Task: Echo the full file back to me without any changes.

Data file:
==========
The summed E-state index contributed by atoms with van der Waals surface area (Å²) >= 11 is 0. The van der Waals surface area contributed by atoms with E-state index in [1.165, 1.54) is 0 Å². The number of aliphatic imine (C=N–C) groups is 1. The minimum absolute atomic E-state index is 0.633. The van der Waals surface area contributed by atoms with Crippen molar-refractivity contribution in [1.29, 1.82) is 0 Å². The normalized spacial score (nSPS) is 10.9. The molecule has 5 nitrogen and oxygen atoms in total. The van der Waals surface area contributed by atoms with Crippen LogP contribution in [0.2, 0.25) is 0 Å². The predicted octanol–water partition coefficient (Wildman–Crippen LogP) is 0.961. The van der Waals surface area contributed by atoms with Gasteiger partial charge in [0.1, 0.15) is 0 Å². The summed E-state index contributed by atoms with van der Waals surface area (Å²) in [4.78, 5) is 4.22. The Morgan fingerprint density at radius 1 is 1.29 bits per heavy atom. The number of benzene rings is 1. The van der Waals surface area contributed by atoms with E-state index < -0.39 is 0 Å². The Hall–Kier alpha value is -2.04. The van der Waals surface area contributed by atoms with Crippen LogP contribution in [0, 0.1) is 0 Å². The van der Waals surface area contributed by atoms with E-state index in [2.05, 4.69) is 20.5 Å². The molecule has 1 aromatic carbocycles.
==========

The summed E-state index contributed by atoms with van der Waals surface area (Å²) >= 11 is 0. The van der Waals surface area contributed by atoms with E-state index in [1.165, 1.54) is 0 Å². The number of aliphatic imine (C=N–C) groups is 1. The minimum absolute atomic E-state index is 0.633. The van der Waals surface area contributed by atoms with Crippen molar-refractivity contribution in [1.29, 1.82) is 0 Å². The normalized spacial score (nSPS) is 10.9. The molecule has 5 nitrogen and oxygen atoms in total. The van der Waals surface area contributed by atoms with Crippen LogP contribution in [0.2, 0.25) is 0 Å². The predicted octanol–water partition coefficient (Wildman–Crippen LogP) is 0.961. The van der Waals surface area contributed by atoms with Gasteiger partial charge in [0.1, 0.15) is 0 Å². The summed E-state index contributed by atoms with van der Waals surface area (Å²) in [4.78, 5) is 4.22. The Morgan fingerprint density at radius 1 is 1.29 bits per heavy atom. The number of benzene rings is 1. The van der Waals surface area contributed by atoms with E-state index < -0.39 is 0 Å². The Hall–Kier alpha value is -2.04. The van der Waals surface area contributed by atoms with Crippen LogP contribution in [0, 0.1) is 0 Å². The van der Waals surface area contributed by atoms with E-state index in [2.05, 4.69) is 20.5 Å². The molecule has 1 aromatic carbocycles.